Drones have been widely used in the last decade for a host of wildlife studies. They’ve been particularly helpful to advance our understanding of whales, dolphins, and porpoises, because cetaceans are notoriously difficult to observe in their natural environment. But can drones disturb the animals that we strive to understand?
Our study “Fly with care”, published in Marine Mammal Science, investigated that important question. We analyzed 143 drone flights obtained with a DJI Phantom 4 and Phantom 4 Pro (both used extensively in drone wildlife studies) over 27 days, for 28 beluga herd encounters. The footage had been originally collected to study various aspects of beluga behaviour and ecology. We looked at drone altitude, speed, and approach angle, in addition to group size, composition, and behaviour, and evaluated the reaction of the whales based on a series of defined alert and evasive behaviours.
We also conducted a systematic literature review to examine the impact of drone altitude on cetaceans. Of 72 drone studies of cetaceans published from 1979 to 2022, only 31 studies reported drone disturbance and altitude thresholds. We compared the results of such studies with our own.
Based on both the results of our video analysis, and on our review of the literature on cetacean drone disturbance, our paper lists recommendations that apply the precautionary principle and encourage researchers to minimize the potential for negative impacts when using drones to study cetaceans. The main recommendations are that drone-assisted studies of belugas that involve small drones maintain a lower altitude limit of 25 metres, a threshold below which evasive responses were more likely, both in our study and in the literature, and that large groups should be approached with special caution due to the increased likelihood of reactions.
Please follow local regulations when flying drones recreationally
Under the Canadian federal Marine Mammal Regulations, it is illegal to approach marine mammals with an aerial drone at an altitude below 1000 feet (about 304 metres) within a half nautical mile (about 926 metres). Flight maneuvers, including taking off, landing or altering course or altitude, are also not allowed near them.
Our fieldwork methods were reviewed and approved by the Memorial University Animal Care Committee (Animal Use Protocol: 20190640). Our research, and specifically, the use of research drones in the Saguenay St. Lawrence Marine Park was covered by research permit SAGMP-2018-28703 issued by Parks Canada and QUE-LEP-001-2018 issued by Fisheries and Oceans Canada.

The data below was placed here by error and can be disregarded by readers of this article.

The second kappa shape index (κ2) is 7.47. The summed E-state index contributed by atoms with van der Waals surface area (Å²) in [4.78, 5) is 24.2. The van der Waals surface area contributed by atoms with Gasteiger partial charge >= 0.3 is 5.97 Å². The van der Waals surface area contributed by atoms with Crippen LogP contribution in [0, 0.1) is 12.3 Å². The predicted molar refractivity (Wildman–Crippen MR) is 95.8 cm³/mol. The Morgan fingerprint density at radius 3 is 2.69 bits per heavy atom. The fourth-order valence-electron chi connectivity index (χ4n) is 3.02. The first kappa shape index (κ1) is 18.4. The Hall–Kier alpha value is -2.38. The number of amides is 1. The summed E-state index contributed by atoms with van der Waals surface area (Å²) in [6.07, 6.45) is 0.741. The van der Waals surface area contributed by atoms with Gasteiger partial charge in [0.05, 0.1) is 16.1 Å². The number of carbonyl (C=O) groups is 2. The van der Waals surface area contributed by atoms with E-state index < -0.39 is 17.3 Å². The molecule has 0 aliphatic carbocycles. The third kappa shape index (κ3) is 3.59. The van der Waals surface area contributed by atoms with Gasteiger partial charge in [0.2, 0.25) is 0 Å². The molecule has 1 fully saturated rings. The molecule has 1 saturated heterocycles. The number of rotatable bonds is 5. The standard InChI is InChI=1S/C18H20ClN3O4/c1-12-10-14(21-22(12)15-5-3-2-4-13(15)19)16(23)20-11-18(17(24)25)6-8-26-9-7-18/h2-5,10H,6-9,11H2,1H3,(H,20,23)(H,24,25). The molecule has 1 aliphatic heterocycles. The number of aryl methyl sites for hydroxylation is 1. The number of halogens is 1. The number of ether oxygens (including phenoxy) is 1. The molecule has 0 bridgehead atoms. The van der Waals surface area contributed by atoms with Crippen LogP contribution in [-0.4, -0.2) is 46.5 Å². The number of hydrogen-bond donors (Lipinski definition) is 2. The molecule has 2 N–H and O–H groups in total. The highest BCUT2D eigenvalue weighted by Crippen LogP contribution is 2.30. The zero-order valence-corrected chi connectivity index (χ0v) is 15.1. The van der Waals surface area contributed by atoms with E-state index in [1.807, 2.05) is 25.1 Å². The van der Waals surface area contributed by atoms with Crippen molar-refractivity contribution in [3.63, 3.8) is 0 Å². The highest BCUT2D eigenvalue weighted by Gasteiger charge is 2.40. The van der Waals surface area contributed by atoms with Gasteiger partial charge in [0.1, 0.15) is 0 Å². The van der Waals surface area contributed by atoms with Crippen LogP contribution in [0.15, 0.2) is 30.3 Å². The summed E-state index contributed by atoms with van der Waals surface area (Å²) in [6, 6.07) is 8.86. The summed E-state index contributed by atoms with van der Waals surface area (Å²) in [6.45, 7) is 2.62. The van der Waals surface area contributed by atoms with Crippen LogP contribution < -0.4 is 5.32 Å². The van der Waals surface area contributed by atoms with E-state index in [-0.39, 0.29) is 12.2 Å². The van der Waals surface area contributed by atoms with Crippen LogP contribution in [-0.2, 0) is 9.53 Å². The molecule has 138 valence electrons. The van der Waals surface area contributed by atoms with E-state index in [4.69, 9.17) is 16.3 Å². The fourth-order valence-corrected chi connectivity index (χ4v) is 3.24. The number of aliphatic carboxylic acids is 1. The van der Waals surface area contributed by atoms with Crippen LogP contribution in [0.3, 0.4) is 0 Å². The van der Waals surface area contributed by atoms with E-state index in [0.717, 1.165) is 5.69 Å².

Aubin, J. A., Mikus, M.-A., Michaud, R., Mennill, D., & Vergara, V. (2023). Fly with care: belugas show evasive responses to low altitude drone flights. Marine Mammal Science, 1– 22. https://doi.org/10.1111/mms.12997
Drones have become an important research tool for studies of cetaceans, providing valuable insights into their ecology and behavior. However, drones are also recognized as a potential source of disturbance to cetaceans, particularly when flown at low altitudes. In this study, we examined the impact of drones on endangered St. Lawrence belugas (Delphinapterus leucas), and reviewed drone studies of cetaceans to identify altitude thresholds linked to disturbance. We repurposed drone footage of free-living belugas taken at various altitudes, speeds, and angles-of-approach, and noted the animals’ reactions. Evasive reactions to the drone occurred during 4.3% (22/511) of focal group follows. Belugas were more likely to display sudden dives during low-altitude flights, particularly flights below 23 m. Sudden dives were also more likely to occur in larger groups and were especially common when a drone first approached a group. We recommend that researchers maintain a lower altitude limit of 25 m in drone-assisted studies of belugas and approach larger groups with caution. This recommendation is in line with our literature review, which indicates that drone flights above 30 m are unlikely to provoke disturbance among cetaceans.
Authors and affiliations
Jaclyn A. Aubin and Dan Mennill, Department of Integrative Biology, University of Windsor, ON, Canada
Robert Michaud, Group for Research and Education on Marine Mammals (GREMM), Tadoussac, Québec, Canada
Marie-Ana Mikus and Valeria Vergara, Raincoast Conservation Foundation, Sidney, BC, Canada
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